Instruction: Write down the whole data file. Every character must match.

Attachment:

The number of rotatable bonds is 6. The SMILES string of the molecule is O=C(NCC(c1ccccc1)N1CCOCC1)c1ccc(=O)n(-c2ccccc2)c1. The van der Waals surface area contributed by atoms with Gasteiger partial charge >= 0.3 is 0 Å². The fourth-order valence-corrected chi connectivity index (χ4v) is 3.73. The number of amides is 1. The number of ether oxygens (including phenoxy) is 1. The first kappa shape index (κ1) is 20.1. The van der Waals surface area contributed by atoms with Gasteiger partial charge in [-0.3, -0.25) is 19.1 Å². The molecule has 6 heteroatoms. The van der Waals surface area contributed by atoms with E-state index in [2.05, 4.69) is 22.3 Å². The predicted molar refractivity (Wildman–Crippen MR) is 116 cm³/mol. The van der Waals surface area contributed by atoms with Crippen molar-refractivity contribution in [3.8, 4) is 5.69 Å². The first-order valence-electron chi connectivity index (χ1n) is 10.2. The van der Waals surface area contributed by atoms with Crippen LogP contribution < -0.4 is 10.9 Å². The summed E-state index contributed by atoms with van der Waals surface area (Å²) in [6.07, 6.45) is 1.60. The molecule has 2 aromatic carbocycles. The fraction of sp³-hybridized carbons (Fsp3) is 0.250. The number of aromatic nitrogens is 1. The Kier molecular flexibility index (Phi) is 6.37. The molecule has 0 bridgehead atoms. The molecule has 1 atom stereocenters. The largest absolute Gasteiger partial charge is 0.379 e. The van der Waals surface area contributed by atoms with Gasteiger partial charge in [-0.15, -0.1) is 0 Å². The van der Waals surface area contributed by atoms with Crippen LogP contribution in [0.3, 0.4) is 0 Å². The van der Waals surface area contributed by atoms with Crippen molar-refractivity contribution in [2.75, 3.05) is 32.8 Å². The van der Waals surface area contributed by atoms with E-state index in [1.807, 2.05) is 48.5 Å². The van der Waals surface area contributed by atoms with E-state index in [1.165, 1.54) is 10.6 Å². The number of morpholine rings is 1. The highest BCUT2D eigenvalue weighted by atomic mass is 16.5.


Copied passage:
The number of rotatable bonds is 6. The SMILES string of the molecule is O=C(NCC(c1ccccc1)N1CCOCC1)c1ccc(=O)n(-c2ccccc2)c1. The van der Waals surface area contributed by atoms with Gasteiger partial charge >= 0.3 is 0 Å². The fourth-order valence-corrected chi connectivity index (χ4v) is 3.73. The number of amides is 1. The number of ether oxygens (including phenoxy) is 1. The first kappa shape index (κ1) is 20.1. The van der Waals surface area contributed by atoms with Gasteiger partial charge in [-0.3, -0.25) is 19.1 Å². The molecule has 6 heteroatoms. The van der Waals surface area contributed by atoms with E-state index in [2.05, 4.69) is 22.3 Å². The predicted molar refractivity (Wildman–Crippen MR) is 116 cm³/mol. The van der Waals surface area contributed by atoms with Crippen molar-refractivity contribution in [3.8, 4) is 5.69 Å². The first-order valence-electron chi connectivity index (χ1n) is 10.2. The van der Waals surface area contributed by atoms with Crippen LogP contribution < -0.4 is 10.9 Å². The summed E-state index contributed by atoms with van der Waals surface area (Å²) in [6.07, 6.45) is 1.60. The molecule has 2 aromatic carbocycles. The fraction of sp³-hybridized carbons (Fsp3) is 0.250. The number of aromatic nitrogens is 1. The Kier molecular flexibility index (Phi) is 6.37. The molecule has 0 bridgehead atoms. The molecule has 1 atom stereocenters. The largest absolute Gasteiger partial charge is 0.379 e. The van der Waals surface area contributed by atoms with Gasteiger partial charge in [-0.15, -0.1) is 0 Å². The van der Waals surface area contributed by atoms with Crippen LogP contribution in [0.3, 0.4) is 0 Å². The van der Waals surface area contributed by atoms with Crippen molar-refractivity contribution in [2.75, 3.05) is 32.8 Å². The van der Waals surface area contributed by atoms with E-state index in [1.807, 2.05) is 48.5 Å². The van der Waals surface area contributed by atoms with E-state index in [1.165, 1.54) is 10.6 Å². The number of morpholine rings is 1. The highest BCUT2D eigenvalue weighted by atomic mass is 16.5.